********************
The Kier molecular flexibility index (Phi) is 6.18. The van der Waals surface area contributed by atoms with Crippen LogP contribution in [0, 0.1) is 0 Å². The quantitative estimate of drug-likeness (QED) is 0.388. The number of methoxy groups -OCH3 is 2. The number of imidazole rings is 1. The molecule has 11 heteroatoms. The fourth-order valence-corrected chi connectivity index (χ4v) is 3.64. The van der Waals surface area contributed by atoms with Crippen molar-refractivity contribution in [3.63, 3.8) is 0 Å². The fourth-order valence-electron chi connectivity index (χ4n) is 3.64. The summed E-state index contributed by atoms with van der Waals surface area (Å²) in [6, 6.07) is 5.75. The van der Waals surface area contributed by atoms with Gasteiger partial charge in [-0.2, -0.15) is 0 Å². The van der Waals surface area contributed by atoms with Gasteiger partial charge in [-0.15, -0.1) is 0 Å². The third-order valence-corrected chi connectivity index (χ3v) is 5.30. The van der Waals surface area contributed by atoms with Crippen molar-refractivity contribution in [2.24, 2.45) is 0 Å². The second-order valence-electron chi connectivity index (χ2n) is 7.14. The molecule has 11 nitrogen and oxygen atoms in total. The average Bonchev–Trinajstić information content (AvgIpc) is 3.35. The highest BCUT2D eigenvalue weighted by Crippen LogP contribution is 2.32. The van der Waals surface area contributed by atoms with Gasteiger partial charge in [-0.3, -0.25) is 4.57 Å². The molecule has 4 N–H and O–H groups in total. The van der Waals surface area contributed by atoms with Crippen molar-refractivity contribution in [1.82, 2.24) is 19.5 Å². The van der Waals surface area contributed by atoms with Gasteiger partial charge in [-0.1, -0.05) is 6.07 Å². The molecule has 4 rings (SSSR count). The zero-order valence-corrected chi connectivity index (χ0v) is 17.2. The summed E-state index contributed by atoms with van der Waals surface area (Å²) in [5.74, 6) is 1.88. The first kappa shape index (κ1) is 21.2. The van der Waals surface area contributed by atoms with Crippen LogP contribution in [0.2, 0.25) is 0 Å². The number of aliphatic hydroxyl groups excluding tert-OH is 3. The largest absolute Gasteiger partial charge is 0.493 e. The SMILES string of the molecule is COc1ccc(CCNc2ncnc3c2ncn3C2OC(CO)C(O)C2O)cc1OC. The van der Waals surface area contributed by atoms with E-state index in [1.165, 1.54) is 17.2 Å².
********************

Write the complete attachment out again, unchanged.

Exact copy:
The Kier molecular flexibility index (Phi) is 6.18. The van der Waals surface area contributed by atoms with Crippen LogP contribution in [0, 0.1) is 0 Å². The quantitative estimate of drug-likeness (QED) is 0.388. The number of methoxy groups -OCH3 is 2. The number of imidazole rings is 1. The molecule has 11 heteroatoms. The fourth-order valence-corrected chi connectivity index (χ4v) is 3.64. The van der Waals surface area contributed by atoms with Crippen molar-refractivity contribution in [3.63, 3.8) is 0 Å². The fourth-order valence-electron chi connectivity index (χ4n) is 3.64. The summed E-state index contributed by atoms with van der Waals surface area (Å²) in [6, 6.07) is 5.75. The van der Waals surface area contributed by atoms with Gasteiger partial charge in [-0.2, -0.15) is 0 Å². The van der Waals surface area contributed by atoms with Gasteiger partial charge in [-0.15, -0.1) is 0 Å². The third-order valence-corrected chi connectivity index (χ3v) is 5.30. The van der Waals surface area contributed by atoms with Crippen molar-refractivity contribution in [2.24, 2.45) is 0 Å². The second-order valence-electron chi connectivity index (χ2n) is 7.14. The molecule has 11 nitrogen and oxygen atoms in total. The average Bonchev–Trinajstić information content (AvgIpc) is 3.35. The highest BCUT2D eigenvalue weighted by Crippen LogP contribution is 2.32. The van der Waals surface area contributed by atoms with Gasteiger partial charge in [-0.3, -0.25) is 4.57 Å². The molecule has 4 N–H and O–H groups in total. The van der Waals surface area contributed by atoms with Crippen molar-refractivity contribution in [1.82, 2.24) is 19.5 Å². The van der Waals surface area contributed by atoms with Gasteiger partial charge in [-0.1, -0.05) is 6.07 Å². The molecule has 4 rings (SSSR count). The zero-order valence-corrected chi connectivity index (χ0v) is 17.2. The summed E-state index contributed by atoms with van der Waals surface area (Å²) in [5.74, 6) is 1.88. The first kappa shape index (κ1) is 21.2. The van der Waals surface area contributed by atoms with Crippen LogP contribution in [0.2, 0.25) is 0 Å². The number of aliphatic hydroxyl groups excluding tert-OH is 3. The largest absolute Gasteiger partial charge is 0.493 e. The SMILES string of the molecule is COc1ccc(CCNc2ncnc3c2ncn3C2OC(CO)C(O)C2O)cc1OC. The van der Waals surface area contributed by atoms with E-state index in [1.165, 1.54) is 17.2 Å².